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Posts tagged ‘frustration’

Learning to Learn

I really wanted to write this article on the stages of learning. Partly because it has surprised me how consistently the patterns of learning stay the same, no matter how different the subjects are.  I have learned a lot of new things in my life, and each time there are stages to the learning, that once recognized become comforting. I don’t think I’m alone in this.

There are three stages, which are mostly linear, although at times you can slide back and forth from one to another. The first stage is the “Left handed fork” stage, where the learning is clumsy, slow and frustrating, like trying to eat with your left hand. This is when you are most likely to get discouraged. If you are not talented in an area, or if what you are learning is completely foreign, this stage can be quite extensive. I doubt anyone enjoys this stage, but it is necessary to get to the later ones.

The second stage is “Confidence”, when the learning is getting enjoyable. Think when a kid is learning to ride a bike and starts screaming “I got it, I’m really doing it.” For more complicated learning tasks, like learning a computer, it’s when you have a framework to in your head to plug the new information into. If you have natural talent or some familiarity in an area, you can slide into this stage almost immediately. This is where the real enjoyment begins. In fact, I would go so far as to say that this is the most fun stage, making learning addictive. This is when you start “playing” with what you are learning.

The final stage is “Imbedded”, when you no longer have to think about it the subject you are learning, like putting your fork back in your right hand. In a really complicated subject, this stage is not clear cut. If you only use computer programs once in awhile, you may have to fool around with them a bit to remind yourself how they work, but the actions of using the computer are imbedded in you. If the subject isn’t that interesting or necessary, this is where a loss of interest or boredom could set in.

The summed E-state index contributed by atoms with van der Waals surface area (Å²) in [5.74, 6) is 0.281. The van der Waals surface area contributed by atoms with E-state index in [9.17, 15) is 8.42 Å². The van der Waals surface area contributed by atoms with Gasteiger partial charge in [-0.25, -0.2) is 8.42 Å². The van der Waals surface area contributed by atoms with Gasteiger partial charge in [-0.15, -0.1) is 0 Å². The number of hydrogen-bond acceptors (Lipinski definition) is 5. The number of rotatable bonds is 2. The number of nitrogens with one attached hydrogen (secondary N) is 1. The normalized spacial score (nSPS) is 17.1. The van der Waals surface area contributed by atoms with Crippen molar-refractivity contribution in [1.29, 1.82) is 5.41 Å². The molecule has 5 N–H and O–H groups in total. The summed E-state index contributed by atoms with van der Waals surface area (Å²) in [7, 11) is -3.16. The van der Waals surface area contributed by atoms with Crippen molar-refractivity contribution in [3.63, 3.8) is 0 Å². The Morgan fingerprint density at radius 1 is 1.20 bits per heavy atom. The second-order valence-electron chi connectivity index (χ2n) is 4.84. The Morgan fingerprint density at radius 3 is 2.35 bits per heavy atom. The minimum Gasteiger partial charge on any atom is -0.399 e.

Of course, once you are no longer a child, it is easier to stay in imbedded areas, or only add areas you have confidence in. You have to be able to tolerate embarrassment to stray into those left hand fork areas. Nowadays the world is changing so fast that those who refuse to start learning again get left behind. Sometimes the burning desire to reach a goal carries you though the difficulty. For example, I have no talent with math. All during school I never got into the confident stage.  My knitting and weaving requires math for proper sizing of projects, and I love making things from scratch. That requires quite a bit of math and that goal carried me though the practice it took to get good enough at it. I still make more mistakes than many others might.

Learning karate is what really keyed me into thinking about learning. It tapped into some of my private bugaboos. Growing up, I had no natural inclinations for any kind of athletics. I was a slow learner at things like swimming and skating, I had terrible large motor skills, and excellent small motor ones. I never had any motivation to improve my athletic skills, so I treated most athletic things as something to endure. The one exception was riding a bike. As slow as I was to learn it, it was transportation, and that motivated me to get past the first clumsy stage, then I loved it. If I only could have seen then the pattern of finding enjoyment of something, once past those early stages, I might have tried some more things that I have waited till more recently to try. With karate, the way I was taught showed me some insight into learning, and how to motivate and get past the early difficulties.

Some of the ways to I’ve found to get  past left handed fork stage: